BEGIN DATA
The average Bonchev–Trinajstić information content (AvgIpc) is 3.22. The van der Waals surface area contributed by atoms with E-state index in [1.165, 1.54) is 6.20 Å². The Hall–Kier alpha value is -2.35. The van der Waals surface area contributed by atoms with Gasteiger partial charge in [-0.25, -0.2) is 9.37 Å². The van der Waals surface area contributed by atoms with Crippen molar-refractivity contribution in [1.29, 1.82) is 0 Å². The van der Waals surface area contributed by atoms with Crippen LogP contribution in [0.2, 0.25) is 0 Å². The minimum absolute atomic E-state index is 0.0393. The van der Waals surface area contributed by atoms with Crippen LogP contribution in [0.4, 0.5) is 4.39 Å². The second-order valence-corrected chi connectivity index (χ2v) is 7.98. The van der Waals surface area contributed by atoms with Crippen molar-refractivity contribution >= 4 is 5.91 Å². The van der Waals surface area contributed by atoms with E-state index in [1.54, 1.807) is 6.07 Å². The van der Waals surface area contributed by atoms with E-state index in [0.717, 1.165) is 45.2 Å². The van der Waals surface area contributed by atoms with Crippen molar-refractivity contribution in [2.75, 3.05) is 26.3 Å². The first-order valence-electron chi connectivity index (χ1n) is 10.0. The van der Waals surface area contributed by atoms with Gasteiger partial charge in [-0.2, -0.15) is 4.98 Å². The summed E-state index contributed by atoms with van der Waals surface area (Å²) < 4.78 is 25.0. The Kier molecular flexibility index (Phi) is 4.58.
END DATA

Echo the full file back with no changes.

The average Bonchev–Trinajstić information content (AvgIpc) is 3.22. The van der Waals surface area contributed by atoms with E-state index in [1.165, 1.54) is 6.20 Å². The Hall–Kier alpha value is -2.35. The van der Waals surface area contributed by atoms with Gasteiger partial charge in [-0.25, -0.2) is 9.37 Å². The van der Waals surface area contributed by atoms with Crippen molar-refractivity contribution in [1.29, 1.82) is 0 Å². The van der Waals surface area contributed by atoms with Crippen LogP contribution in [0.2, 0.25) is 0 Å². The minimum absolute atomic E-state index is 0.0393. The van der Waals surface area contributed by atoms with Crippen LogP contribution in [0.4, 0.5) is 4.39 Å². The second-order valence-corrected chi connectivity index (χ2v) is 7.98. The van der Waals surface area contributed by atoms with Crippen molar-refractivity contribution >= 4 is 5.91 Å². The van der Waals surface area contributed by atoms with E-state index in [1.54, 1.807) is 6.07 Å². The van der Waals surface area contributed by atoms with E-state index in [0.717, 1.165) is 45.2 Å². The van der Waals surface area contributed by atoms with Crippen molar-refractivity contribution in [2.75, 3.05) is 26.3 Å². The first-order valence-electron chi connectivity index (χ1n) is 10.0. The van der Waals surface area contributed by atoms with Gasteiger partial charge in [-0.2, -0.15) is 4.98 Å². The summed E-state index contributed by atoms with van der Waals surface area (Å²) < 4.78 is 25.0. The Kier molecular flexibility index (Phi) is 4.58.